Home BUSINESS BANKING & FINANCE CBN’s Monetary Committee Happy With Increase In Nigeria’s External Reserves

CBN’s Monetary Committee Happy With Increase In Nigeria’s External Reserves


The Monetary Policy Committee of the Central Bank of Nigeria (CBN) has expressed satisfaction with moderate improvement in Nigeria’s external reserves, which it said, stood at US$45.2 billion as at March 21, 2019. This amounts to 6.73 per cent increase from US$42.35 billion at end-February 2019.

The Monetary Committee, at its meeting yesterday, Monday, March 25 in the nation’s federal capital, Abuja, also expressed happiness with moderate increase in oil prices across the globe.

Read the full text of the communiqué that emanated from the meeting:

The Monetary Policy Committee (MPC) met on the 25thand 26th March, 2019; againstthe backdrop of developments in the global and domestic economic environments in the first quarter of 2019.  Eleven members of the Committee were present.

Global Economic Developments

The Committee notedwith concern the weakening performance of global output growth at the end of 2018 and observed that developments in the first quarter of 2019were characterised by legacy headwinds from the second half of 2018. These include: the continued trade war between the US and China, policy uncertainty amongst advanced economy central banks;persisting uncertainties surrounding BREXIT negotiations; vulnerabilities in major financial markets and rising public debt in some Emerging Market and Developing Economies (EMDEs). Consequently, global output growth for 2019 was downgraded by the IMF from 3.7 per cent to 3.5 per cent.

Price developments across major advanced economies, continued to moderate in the review period alongside signals of weakening output growth. In the light of this development, the US Fed, the Bank of England and the European Central Bank retreated from their earlier stance of monetary policy normalisation in favour of a monetary policy accommodation. This led to volatilities in the financial markets of the advanced economies as the balancing of portfolios moved capital from the equities to the bonds market.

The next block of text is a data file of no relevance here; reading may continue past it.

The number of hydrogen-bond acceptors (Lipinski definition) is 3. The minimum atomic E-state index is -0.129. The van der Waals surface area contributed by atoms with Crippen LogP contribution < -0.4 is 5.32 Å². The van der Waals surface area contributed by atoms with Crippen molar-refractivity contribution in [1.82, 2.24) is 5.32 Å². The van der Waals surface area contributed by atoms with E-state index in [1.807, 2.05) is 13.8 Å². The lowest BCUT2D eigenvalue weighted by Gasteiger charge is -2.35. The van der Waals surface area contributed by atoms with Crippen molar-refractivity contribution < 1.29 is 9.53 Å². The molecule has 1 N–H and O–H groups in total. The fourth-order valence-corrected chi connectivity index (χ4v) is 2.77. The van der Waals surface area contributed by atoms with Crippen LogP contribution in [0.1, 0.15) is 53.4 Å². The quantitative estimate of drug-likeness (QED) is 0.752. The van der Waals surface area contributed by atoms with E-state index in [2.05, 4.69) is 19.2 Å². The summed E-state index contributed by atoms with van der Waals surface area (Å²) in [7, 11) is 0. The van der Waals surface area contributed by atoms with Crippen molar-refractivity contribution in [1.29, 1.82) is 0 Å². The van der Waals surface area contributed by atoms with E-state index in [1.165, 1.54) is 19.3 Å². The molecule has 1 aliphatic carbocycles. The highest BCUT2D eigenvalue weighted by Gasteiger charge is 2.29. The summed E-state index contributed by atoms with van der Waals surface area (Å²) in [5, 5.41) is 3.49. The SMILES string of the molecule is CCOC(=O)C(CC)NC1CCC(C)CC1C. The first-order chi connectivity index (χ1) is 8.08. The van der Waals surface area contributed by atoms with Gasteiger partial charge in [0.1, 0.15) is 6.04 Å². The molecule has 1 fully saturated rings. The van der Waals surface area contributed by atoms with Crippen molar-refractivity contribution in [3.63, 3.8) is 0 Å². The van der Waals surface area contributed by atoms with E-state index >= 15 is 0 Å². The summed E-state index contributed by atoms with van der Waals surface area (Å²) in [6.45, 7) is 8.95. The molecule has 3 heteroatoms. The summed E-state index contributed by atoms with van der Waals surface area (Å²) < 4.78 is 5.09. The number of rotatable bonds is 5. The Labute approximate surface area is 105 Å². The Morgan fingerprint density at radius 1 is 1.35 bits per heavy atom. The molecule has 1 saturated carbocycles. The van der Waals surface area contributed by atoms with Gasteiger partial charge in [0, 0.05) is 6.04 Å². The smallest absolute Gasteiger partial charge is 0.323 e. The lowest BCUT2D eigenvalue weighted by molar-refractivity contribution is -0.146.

The MPC noted the moderate appreciation of the US dollar against the currencies of most advanced and emerging market economies. It further noted the trend of declining long term yields in the US, and the likelihood that capital flows may be redirected to EMDEs in the medium term.

Domestic Output Developments

Output data from the National Bureau of Statistics (NBS) indicate that real Gross Domestic Product (GDP) grew by 2.38 per cent in Q4 2018 from 1.81 and 2.11 per cent in the previous quarter and corresponding period of 2017. The major impetus for growth came from the non-oil sector, which grew by 2.7 per cent in Q4 2018, while the oil sector contracted by 1.62 per cent.

The Committee welcomed the continued positive sentimentsin the Manufacturing and Non-Manufacturing Purchasing Managers’ Indices (PMIs) for the 24th and 23rd consecutive months in March 2019. The manufacturing PMI roseby 57.4 index points compared with 57.1 in the previous month. Similarly, the non-manufacturing PMI increased by 58.5 index points compared with 58.4 in February 2019. The increase in both measures of PMI was driven by increases in production, employment, raw material inventories and new orders. This improved outlook was attributable to the continued stability in the foreign exchange market, various interventions by the Bank in the real sector and the effective implementation of the Economic Recovery and Growth Plan (ERGP) by the Federal Government. Furthermore, on the current measure of national output, the MPC noted the need to rebase the GDP, an exercise which was last carried out in 2010.